By Rita Esegine
The Executive Secretary, Universal Basic Education Commission (UBEC), Hamid Bobboyi, has revealed that pupils in over 50 per cent of schools in Nigeria were forced to sit on the floor to take lessons due to lack of furniture.
Bobboyi made the disclosure at a one-day Civil Society Organisations CSO-Legislative Round Table Meeting Abuja on Tuesday in Abuja, which had in attendance, some National and State Houses of Assembly members.
Stressing the enormity of challenges in the basic education subsector, he appealed to the Executive and Legislative arms of government to consider a review of the consolidated revenue funds from the current two percent to four percent.
The UBEC Boss who explained that the increase had become necessary following emerging constraints in basic education delivery in the country, added that the security challenges in the country was fast expanding to schools and that the rising students population equally poses urgent need for teaching facilities.
He argued that “while the children of the rich who are merely 20 percent of the population can afford to garner resources for private schools, the less privileged constituting 80 percent are stuck with the public institutions.”
Furthermore, Bobboyi urged relevant civil society organisations, the media and other critical stakeholders not to shy away from rendering assistance to the government in bridging observed gaps in learning and teaching processes, especially at the basic school level.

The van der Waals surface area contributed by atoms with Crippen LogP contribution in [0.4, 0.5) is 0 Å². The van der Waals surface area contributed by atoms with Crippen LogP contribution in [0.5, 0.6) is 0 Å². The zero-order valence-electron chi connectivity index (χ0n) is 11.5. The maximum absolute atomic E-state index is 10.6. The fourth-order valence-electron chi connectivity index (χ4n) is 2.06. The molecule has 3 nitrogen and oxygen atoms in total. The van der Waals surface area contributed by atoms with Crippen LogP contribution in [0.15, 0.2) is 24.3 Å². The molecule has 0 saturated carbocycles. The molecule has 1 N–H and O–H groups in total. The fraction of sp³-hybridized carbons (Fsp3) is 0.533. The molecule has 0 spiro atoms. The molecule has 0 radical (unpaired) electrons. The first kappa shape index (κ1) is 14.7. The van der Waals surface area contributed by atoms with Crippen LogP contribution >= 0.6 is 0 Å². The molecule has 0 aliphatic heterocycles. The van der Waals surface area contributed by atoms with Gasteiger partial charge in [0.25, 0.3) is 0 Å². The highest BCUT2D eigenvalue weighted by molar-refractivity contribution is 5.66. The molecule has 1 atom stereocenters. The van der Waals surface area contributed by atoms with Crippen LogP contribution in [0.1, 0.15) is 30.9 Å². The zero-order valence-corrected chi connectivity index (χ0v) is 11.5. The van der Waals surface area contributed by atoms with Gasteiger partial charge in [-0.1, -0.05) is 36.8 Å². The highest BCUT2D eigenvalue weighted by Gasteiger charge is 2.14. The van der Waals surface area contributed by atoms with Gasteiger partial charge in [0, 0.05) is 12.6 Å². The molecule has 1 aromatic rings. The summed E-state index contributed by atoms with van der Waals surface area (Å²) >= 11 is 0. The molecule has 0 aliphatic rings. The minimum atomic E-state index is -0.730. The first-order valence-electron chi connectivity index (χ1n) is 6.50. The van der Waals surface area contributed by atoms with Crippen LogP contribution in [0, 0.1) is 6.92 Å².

Chairman, Senate Committee on Basic Education, represented by Senator Frank Ibiziem, decried the failure of States’ Universal Basic Education, SUBEBs, to sustain some UBEC- initiated projects such as Classroom Libraries earlier introduced by the commission in all constituencies in the country.
While commending UBEC over the construction of classrooms in schools across the country, he lamented the poor maintenance culture, noting that there is no school in the country that does not have a dilapidated block.
He called for a rapid response initiative to commence repairs of dilapidated schools and pledged Senate’s support for any move by the commission towards ensuring the provision of a good learning environment for students.
A representative of MacArthur Foundation, Mr Dayo Olaoye, called on stakeholders to review the impact of the country’s annual budget on education, stressing that it was not enough that the country is increasing its budget to the sector.
“As we think about reforms, let us think beyond buildings that have been delivered, let us start thinking about how many children have been brought to school,” he said.
He emphasized the need for accountability in the educational sector, noting that in addition to vertical accountability, there was need to entrench horizontal accountability whereby the office of the accountant general strengthens other accounting offices to ensure transparency in the sector.